Maintaining POJO transactions in the perfino VM group configurations is an extra step in the development workflow and can get easily out of sync with the actual code. While POJO transactions are ideally suited for external classes, it is much more maintainable to directly annotate the methods and classes of interest in your own code.
The naming of this transaction type comes from the DevOps software development method that stresses the importance of increased collaboration between the development and the operations departments. Thinking about and implementing monitoring aspects at development time falls into this category.
The perfino annotations are located in the JAR file
api/perfino_api.jar, see the javadoc overview
for how to download this JAR file with Maven, Ivy or Gradle.
All annotations have a class retention policy. This means that they are present in the class file, but the JVM does not load them into memory. Code that queries runtime annotations on a particular method cannot be confused by the additional perfino annotations because they are only detected by perfino at the class loading stage and do not appear in the loaded class objects.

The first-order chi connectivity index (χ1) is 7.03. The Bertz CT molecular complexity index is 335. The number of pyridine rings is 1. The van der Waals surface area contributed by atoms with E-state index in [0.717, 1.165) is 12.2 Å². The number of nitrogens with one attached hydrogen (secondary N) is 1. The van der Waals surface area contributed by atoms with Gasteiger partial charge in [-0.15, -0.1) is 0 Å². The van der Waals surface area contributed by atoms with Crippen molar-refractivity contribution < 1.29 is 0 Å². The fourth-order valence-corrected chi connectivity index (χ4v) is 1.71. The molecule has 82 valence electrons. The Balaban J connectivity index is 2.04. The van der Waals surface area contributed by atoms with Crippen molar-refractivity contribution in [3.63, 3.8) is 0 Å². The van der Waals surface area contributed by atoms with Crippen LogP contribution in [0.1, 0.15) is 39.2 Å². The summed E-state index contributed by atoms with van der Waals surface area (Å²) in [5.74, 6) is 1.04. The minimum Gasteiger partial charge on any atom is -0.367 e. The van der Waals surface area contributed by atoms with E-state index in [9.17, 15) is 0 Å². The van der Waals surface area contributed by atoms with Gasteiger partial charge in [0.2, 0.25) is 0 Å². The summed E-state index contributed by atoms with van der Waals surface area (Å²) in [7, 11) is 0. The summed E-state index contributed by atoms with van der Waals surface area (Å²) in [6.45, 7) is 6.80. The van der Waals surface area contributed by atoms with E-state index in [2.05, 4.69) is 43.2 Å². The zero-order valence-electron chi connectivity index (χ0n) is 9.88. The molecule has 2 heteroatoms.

The usage of DevOps transactions is described in detail in the Javadoc that is present in the
api/doc directory of the perfino installation.
DevOps annotations only define the transaction naming, but not the policies for transactions. Policies are closer to the operations side and often need to be adjusted in production.
It is possible to select different DevOps annotations in the perfino configuration by way of the group name. Each DevOps annotations can have a "group" parameter that is set to the empty string by default.
If the configured groups are not sufficiently granular or if you want to single out a particular class, go to the next step to add a class filter. Here, it is also possible to discard all DevOps transactions that originate from the selected group and classes.
On the last step of the wizard, you define the policies for the selected DevOps transactions. As with other transaction types, it often makes sense to keep a catch-all transaction definition at the bottom and add more specific transaction definitions at the top.